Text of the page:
State Briefs

Posted: Tuesday, January 14, 2003

Assembly OKs Steamship Wharf bonds

JUNEAU - The Juneau Assembly on Monday unanimously approved the sale of $6.2 million in revenue bonds for upgrades at Steamship Wharf and Marine Park downtown.

The bonds will be issued through the Alaska Bond Bank for a term of four years. The city estimates it will need $5.9 million in bonding to fund the project, but approved the larger amount in case interest rates change before the sale. The current interest rate for similar bonds is about 3.25 percent, according to the city.

The $5.9 million total includes about $5.2 million for the project, $593,600 in required reserves, and $110,000 in costs to issue the bonds. Estimates last fall placed the construction cost at $4.7 million, but the new numbers reflect the actual costs to install the structural pilings and decking, the city said.

The project is on schedule to open on May 1, Interim City Manager John MacKinnon said Monday. Noisy pile driving is nearly complete, he said.

Under an arrangement previously approved by the Assembly, 75 percent of the project cost will be paid for with a new port development fee from cruise ships. The remaining funding will come from a $5-per-passenger cruise ship fee.

Assembly approves raise for MacKinnon

JUNEAU - The Juneau Assembly approved a 10 percent pay raise for Interim City Manager John MacKinnon on Monday.

The vote will increase MacKinnon's pay from $91,350 to $100,485 a year. It is effective immediately and is not retroactive, Mayor Sally Smith said. MacKinnon, a former Assembly member, took over as interim manager in July. Under the city's charter, he cannot serve as interim manager for more than one year.

The Assembly voted 7-2 to approve the pay increase, with Assembly members Marc Wheeler and Stan Ridgeway voting no. Wheeler said he objected to a 10 percent increase when the city is preparing to enter negotiations this year with its largest employee union, the Marine Engineers Beneficial Association.

Assembly member Dale Anderson said he supported the raise because MacKinnon had been doing the work of city manager and deputy manager for the last six months. Former Deputy Manager Donna Pierce returned to her old job this month after a six-month break.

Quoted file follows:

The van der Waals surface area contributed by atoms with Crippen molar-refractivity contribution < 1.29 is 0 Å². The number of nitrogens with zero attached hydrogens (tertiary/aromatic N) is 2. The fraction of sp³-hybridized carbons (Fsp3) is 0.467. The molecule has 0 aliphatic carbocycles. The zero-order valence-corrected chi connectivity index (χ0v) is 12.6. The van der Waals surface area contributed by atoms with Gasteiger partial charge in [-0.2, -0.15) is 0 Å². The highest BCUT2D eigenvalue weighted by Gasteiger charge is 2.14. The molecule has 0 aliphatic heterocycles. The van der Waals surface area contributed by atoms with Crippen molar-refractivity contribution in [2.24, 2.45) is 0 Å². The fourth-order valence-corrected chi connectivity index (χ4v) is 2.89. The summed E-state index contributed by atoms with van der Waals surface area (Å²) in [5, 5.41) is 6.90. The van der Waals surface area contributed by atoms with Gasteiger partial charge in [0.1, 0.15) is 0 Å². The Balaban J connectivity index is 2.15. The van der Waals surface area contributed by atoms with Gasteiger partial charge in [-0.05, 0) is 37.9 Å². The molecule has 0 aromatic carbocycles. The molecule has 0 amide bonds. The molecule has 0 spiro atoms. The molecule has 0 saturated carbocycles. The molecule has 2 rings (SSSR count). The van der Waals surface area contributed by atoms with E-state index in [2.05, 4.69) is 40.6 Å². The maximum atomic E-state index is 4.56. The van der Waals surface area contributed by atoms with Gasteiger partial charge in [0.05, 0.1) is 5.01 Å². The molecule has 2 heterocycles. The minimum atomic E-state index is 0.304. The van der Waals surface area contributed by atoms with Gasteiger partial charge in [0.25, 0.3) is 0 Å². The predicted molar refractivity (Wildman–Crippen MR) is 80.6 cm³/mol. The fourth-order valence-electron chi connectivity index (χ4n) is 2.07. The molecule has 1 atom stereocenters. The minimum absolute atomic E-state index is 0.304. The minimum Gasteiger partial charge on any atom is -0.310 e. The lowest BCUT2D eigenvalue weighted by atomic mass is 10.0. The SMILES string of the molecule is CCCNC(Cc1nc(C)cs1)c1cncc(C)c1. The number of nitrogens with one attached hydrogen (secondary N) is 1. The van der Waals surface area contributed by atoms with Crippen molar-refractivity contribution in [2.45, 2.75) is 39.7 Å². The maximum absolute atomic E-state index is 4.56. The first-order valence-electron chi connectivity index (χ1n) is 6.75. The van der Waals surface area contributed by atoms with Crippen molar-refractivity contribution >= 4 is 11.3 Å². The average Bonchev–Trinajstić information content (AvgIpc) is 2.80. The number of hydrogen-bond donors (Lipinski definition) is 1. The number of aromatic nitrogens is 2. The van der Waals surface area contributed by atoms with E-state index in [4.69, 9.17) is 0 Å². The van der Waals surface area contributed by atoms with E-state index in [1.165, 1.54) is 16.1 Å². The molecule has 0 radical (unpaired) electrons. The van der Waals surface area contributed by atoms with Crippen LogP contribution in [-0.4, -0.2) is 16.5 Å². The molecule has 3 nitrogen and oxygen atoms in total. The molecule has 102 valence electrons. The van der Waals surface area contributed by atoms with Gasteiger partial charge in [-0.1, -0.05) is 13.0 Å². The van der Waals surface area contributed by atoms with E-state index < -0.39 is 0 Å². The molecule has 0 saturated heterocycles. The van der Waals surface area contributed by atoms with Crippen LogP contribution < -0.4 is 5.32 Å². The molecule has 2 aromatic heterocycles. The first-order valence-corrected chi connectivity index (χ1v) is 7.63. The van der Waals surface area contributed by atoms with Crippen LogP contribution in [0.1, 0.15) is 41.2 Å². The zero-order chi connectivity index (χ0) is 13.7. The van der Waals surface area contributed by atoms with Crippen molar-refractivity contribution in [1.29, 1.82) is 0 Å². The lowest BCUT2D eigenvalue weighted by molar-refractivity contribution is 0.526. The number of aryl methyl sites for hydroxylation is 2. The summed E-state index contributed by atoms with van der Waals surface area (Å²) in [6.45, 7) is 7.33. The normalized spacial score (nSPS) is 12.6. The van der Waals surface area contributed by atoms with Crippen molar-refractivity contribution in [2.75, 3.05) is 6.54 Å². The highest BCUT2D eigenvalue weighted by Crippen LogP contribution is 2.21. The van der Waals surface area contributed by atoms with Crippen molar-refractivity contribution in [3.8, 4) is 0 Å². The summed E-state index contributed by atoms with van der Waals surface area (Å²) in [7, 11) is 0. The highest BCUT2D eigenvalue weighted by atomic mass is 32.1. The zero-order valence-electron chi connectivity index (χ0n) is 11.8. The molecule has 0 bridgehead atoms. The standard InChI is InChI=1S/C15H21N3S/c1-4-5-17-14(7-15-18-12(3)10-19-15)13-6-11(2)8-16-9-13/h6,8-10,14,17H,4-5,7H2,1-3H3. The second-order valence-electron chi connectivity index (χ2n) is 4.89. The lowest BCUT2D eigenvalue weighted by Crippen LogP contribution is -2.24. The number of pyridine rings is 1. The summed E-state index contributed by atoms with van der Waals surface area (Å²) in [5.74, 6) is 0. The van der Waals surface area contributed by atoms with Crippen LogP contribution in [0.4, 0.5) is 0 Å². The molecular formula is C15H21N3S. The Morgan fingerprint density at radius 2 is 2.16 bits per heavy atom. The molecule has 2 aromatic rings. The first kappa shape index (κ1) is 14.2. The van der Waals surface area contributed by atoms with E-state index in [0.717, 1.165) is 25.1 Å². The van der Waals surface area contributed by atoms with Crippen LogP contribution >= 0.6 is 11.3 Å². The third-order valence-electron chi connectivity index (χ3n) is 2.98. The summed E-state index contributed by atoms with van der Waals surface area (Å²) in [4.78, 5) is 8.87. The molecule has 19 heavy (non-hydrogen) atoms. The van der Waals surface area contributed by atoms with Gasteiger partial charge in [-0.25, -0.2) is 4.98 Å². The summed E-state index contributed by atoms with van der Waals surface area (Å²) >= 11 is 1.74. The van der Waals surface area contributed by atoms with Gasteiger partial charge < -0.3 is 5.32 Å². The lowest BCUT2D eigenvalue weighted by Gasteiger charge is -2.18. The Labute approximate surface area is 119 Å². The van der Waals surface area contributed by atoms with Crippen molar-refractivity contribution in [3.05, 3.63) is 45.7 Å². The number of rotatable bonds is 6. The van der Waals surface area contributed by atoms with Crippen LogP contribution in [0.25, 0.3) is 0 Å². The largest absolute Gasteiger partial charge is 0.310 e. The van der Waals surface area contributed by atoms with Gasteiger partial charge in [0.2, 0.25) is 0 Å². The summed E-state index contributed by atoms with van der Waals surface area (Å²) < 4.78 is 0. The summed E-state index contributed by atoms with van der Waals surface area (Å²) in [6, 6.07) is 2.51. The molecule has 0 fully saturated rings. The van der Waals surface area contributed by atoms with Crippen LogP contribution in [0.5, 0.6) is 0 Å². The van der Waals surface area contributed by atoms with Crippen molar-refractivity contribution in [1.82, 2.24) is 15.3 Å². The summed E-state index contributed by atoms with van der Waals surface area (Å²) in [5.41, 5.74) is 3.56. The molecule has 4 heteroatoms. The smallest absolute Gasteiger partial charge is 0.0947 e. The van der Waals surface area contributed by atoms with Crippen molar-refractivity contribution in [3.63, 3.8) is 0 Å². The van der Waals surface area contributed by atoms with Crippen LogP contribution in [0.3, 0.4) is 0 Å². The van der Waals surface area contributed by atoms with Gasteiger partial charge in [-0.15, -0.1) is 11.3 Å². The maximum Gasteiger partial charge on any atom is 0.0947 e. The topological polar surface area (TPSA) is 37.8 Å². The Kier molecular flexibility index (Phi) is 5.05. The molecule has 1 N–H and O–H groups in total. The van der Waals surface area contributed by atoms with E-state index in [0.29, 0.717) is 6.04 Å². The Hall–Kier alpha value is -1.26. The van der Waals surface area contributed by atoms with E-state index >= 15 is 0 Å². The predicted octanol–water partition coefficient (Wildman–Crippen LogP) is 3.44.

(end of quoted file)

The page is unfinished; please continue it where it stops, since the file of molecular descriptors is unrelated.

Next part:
Homeless man's tent burns

JUNEAU - No one was injured when a homeless man's tent, set up north of a city-owned campground, burned down Monday afternoon.

Capital City Fire & Rescue responded to the scene near the Thane Road campground around 3 p.m. The tent, valued at $100, was destroyed, according to CCFR's recorded media phone line. Fire staff did not return calls from the Empire for more details.

Though the tent's owner, Dale Jones, did not live in the Thane campground, its caretaker, Jason Layton, said the man was "obviously in such a way that he can't stay somewhere better."

Layton said it's very dangerous for people to camp in the winter because they sleep close to the cold ground and have to deal with the changing weather conditions, and sometimes use inventive but dangerous ways to stay warm.

"This happens at last once a year," said Layton. "That's why we don't offer year-round accommodations yet."

Layton said he is accepting donations of wood for platforms for campers who have no choice but to sleep outdoors.

Layton said Jones is staying at the Glory Hole, the downtown homeless shelter. Layton said Jones received a notice from the city to stay away from the property where he was camping. Layton said it is owned by the city.

Courthouse adopts security measures

JUNEAU - Alaska court administrators are asking the public, including prospective jurors, to leave all weapons and sharp objects at home before entering Dimond Courthouse. The request is part of a new security system at the courthouse completed Monday.

As part of the new security measures, courthouse patrons must go through a metal detector and have their belongings X-rayed in the lobby of the building before being allowed to continue through, said Neil Nesheim Area Court Administrator for Southeast.

All Leathermen tools, pocketknives, other sharp objects and weapons will be confiscated, he said. People who have items taken from them will not be able to get them back.

Further, all doors, other than the Fourth Street entrance to the courthouse, have been closed to the public. Court employees may use those doors and some have been turned into emergency exits. Also, attorneys, legislators and legislative staff will have to use a key card to enter the building after regular business hours to use the law library.